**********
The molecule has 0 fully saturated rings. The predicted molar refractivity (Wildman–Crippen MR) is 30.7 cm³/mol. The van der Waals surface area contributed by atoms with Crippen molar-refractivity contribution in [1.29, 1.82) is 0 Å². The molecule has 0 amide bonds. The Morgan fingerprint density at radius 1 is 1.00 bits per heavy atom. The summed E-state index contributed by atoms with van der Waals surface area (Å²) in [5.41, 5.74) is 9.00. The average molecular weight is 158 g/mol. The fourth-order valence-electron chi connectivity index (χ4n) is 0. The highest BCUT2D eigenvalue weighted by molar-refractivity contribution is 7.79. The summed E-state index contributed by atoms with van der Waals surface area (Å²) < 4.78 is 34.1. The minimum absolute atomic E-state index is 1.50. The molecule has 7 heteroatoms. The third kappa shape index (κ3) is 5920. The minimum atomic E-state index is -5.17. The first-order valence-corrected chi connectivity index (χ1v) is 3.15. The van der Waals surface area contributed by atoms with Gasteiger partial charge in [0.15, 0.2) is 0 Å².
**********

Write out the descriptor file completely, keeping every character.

The molecule has 0 fully saturated rings. The predicted molar refractivity (Wildman–Crippen MR) is 30.7 cm³/mol. The van der Waals surface area contributed by atoms with Crippen molar-refractivity contribution in [1.29, 1.82) is 0 Å². The molecule has 0 amide bonds. The Morgan fingerprint density at radius 1 is 1.00 bits per heavy atom. The summed E-state index contributed by atoms with van der Waals surface area (Å²) in [5.41, 5.74) is 9.00. The average molecular weight is 158 g/mol. The fourth-order valence-electron chi connectivity index (χ4n) is 0. The highest BCUT2D eigenvalue weighted by molar-refractivity contribution is 7.79. The summed E-state index contributed by atoms with van der Waals surface area (Å²) < 4.78 is 34.1. The minimum absolute atomic E-state index is 1.50. The molecule has 7 heteroatoms. The third kappa shape index (κ3) is 5920. The minimum atomic E-state index is -5.17. The first-order valence-corrected chi connectivity index (χ1v) is 3.15. The van der Waals surface area contributed by atoms with Gasteiger partial charge in [0.15, 0.2) is 0 Å².